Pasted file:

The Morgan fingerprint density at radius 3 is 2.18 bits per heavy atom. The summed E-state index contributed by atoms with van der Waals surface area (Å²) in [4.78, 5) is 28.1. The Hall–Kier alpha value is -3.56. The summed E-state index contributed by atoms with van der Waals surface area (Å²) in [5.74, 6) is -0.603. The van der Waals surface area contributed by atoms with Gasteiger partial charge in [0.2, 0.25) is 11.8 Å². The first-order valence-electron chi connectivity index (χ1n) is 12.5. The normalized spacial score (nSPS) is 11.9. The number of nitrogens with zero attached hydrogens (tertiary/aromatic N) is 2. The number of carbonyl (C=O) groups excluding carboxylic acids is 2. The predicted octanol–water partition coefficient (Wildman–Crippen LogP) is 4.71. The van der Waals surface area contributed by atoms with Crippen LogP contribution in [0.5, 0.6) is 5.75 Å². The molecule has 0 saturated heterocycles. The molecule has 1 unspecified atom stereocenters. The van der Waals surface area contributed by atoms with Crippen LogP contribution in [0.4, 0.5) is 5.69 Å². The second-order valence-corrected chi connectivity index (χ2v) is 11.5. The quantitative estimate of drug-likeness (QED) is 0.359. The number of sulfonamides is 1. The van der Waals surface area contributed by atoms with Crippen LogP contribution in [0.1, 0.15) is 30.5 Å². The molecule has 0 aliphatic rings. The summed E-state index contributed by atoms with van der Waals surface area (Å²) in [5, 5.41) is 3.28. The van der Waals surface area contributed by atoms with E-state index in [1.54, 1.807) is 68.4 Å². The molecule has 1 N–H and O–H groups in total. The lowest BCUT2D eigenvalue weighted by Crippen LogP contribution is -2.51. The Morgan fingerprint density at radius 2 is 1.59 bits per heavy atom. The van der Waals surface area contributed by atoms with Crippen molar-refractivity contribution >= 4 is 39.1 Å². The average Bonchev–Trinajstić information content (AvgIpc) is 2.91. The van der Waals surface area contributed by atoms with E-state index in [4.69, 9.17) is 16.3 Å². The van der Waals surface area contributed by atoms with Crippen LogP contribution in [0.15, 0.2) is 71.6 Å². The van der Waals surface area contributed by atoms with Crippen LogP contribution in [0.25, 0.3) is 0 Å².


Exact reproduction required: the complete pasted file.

The Morgan fingerprint density at radius 3 is 2.18 bits per heavy atom. The summed E-state index contributed by atoms with van der Waals surface area (Å²) in [4.78, 5) is 28.1. The Hall–Kier alpha value is -3.56. The summed E-state index contributed by atoms with van der Waals surface area (Å²) in [5.74, 6) is -0.603. The van der Waals surface area contributed by atoms with Gasteiger partial charge in [0.2, 0.25) is 11.8 Å². The first-order valence-electron chi connectivity index (χ1n) is 12.5. The normalized spacial score (nSPS) is 11.9. The number of nitrogens with zero attached hydrogens (tertiary/aromatic N) is 2. The number of carbonyl (C=O) groups excluding carboxylic acids is 2. The predicted octanol–water partition coefficient (Wildman–Crippen LogP) is 4.71. The van der Waals surface area contributed by atoms with Crippen LogP contribution in [0.5, 0.6) is 5.75 Å². The molecule has 0 saturated heterocycles. The molecule has 1 unspecified atom stereocenters. The van der Waals surface area contributed by atoms with Crippen LogP contribution in [0.4, 0.5) is 5.69 Å². The second-order valence-corrected chi connectivity index (χ2v) is 11.5. The quantitative estimate of drug-likeness (QED) is 0.359. The number of sulfonamides is 1. The van der Waals surface area contributed by atoms with Crippen LogP contribution in [0.1, 0.15) is 30.5 Å². The molecule has 0 aliphatic rings. The summed E-state index contributed by atoms with van der Waals surface area (Å²) in [5, 5.41) is 3.28. The van der Waals surface area contributed by atoms with E-state index in [1.54, 1.807) is 68.4 Å². The molecule has 1 N–H and O–H groups in total. The lowest BCUT2D eigenvalue weighted by Crippen LogP contribution is -2.51. The Morgan fingerprint density at radius 2 is 1.59 bits per heavy atom. The van der Waals surface area contributed by atoms with Crippen molar-refractivity contribution >= 4 is 39.1 Å². The average Bonchev–Trinajstić information content (AvgIpc) is 2.91. The van der Waals surface area contributed by atoms with E-state index in [4.69, 9.17) is 16.3 Å². The van der Waals surface area contributed by atoms with Crippen LogP contribution in [0.15, 0.2) is 71.6 Å². The van der Waals surface area contributed by atoms with Crippen LogP contribution in [0.25, 0.3) is 0 Å².